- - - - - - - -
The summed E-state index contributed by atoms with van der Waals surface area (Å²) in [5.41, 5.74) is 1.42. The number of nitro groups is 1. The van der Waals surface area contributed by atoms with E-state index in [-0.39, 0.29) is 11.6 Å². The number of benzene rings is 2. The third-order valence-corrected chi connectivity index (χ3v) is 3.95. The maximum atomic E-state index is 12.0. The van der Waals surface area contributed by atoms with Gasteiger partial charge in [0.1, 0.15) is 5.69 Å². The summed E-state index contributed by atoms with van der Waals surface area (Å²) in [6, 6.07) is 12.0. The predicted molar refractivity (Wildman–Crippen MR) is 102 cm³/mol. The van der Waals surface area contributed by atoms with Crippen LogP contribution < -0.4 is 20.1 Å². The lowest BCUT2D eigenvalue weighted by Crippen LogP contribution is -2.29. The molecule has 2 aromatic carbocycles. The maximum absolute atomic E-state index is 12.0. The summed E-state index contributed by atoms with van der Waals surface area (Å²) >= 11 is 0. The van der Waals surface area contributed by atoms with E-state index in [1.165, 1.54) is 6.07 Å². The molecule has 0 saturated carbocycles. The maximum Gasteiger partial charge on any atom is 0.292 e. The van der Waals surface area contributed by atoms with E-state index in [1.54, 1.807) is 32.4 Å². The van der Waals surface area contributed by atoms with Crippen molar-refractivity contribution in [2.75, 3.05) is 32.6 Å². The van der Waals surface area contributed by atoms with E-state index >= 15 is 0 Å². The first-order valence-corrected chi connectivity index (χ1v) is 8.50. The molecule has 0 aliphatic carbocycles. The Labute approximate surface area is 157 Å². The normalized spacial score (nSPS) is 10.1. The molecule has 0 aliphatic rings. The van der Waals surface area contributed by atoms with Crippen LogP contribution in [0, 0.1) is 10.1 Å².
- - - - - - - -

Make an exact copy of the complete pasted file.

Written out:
The summed E-state index contributed by atoms with van der Waals surface area (Å²) in [5.41, 5.74) is 1.42. The number of nitro groups is 1. The van der Waals surface area contributed by atoms with E-state index in [-0.39, 0.29) is 11.6 Å². The number of benzene rings is 2. The third-order valence-corrected chi connectivity index (χ3v) is 3.95. The maximum atomic E-state index is 12.0. The van der Waals surface area contributed by atoms with Gasteiger partial charge in [0.1, 0.15) is 5.69 Å². The summed E-state index contributed by atoms with van der Waals surface area (Å²) in [6, 6.07) is 12.0. The predicted molar refractivity (Wildman–Crippen MR) is 102 cm³/mol. The van der Waals surface area contributed by atoms with Crippen LogP contribution < -0.4 is 20.1 Å². The lowest BCUT2D eigenvalue weighted by Crippen LogP contribution is -2.29. The molecule has 2 aromatic carbocycles. The maximum absolute atomic E-state index is 12.0. The summed E-state index contributed by atoms with van der Waals surface area (Å²) >= 11 is 0. The van der Waals surface area contributed by atoms with E-state index in [1.165, 1.54) is 6.07 Å². The molecule has 0 saturated carbocycles. The maximum Gasteiger partial charge on any atom is 0.292 e. The van der Waals surface area contributed by atoms with E-state index in [1.54, 1.807) is 32.4 Å². The van der Waals surface area contributed by atoms with Crippen molar-refractivity contribution in [2.75, 3.05) is 32.6 Å². The van der Waals surface area contributed by atoms with E-state index >= 15 is 0 Å². The first-order valence-corrected chi connectivity index (χ1v) is 8.50. The molecule has 0 aliphatic carbocycles. The Labute approximate surface area is 157 Å². The normalized spacial score (nSPS) is 10.1. The molecule has 0 aliphatic rings. The van der Waals surface area contributed by atoms with Crippen LogP contribution in [0, 0.1) is 10.1 Å².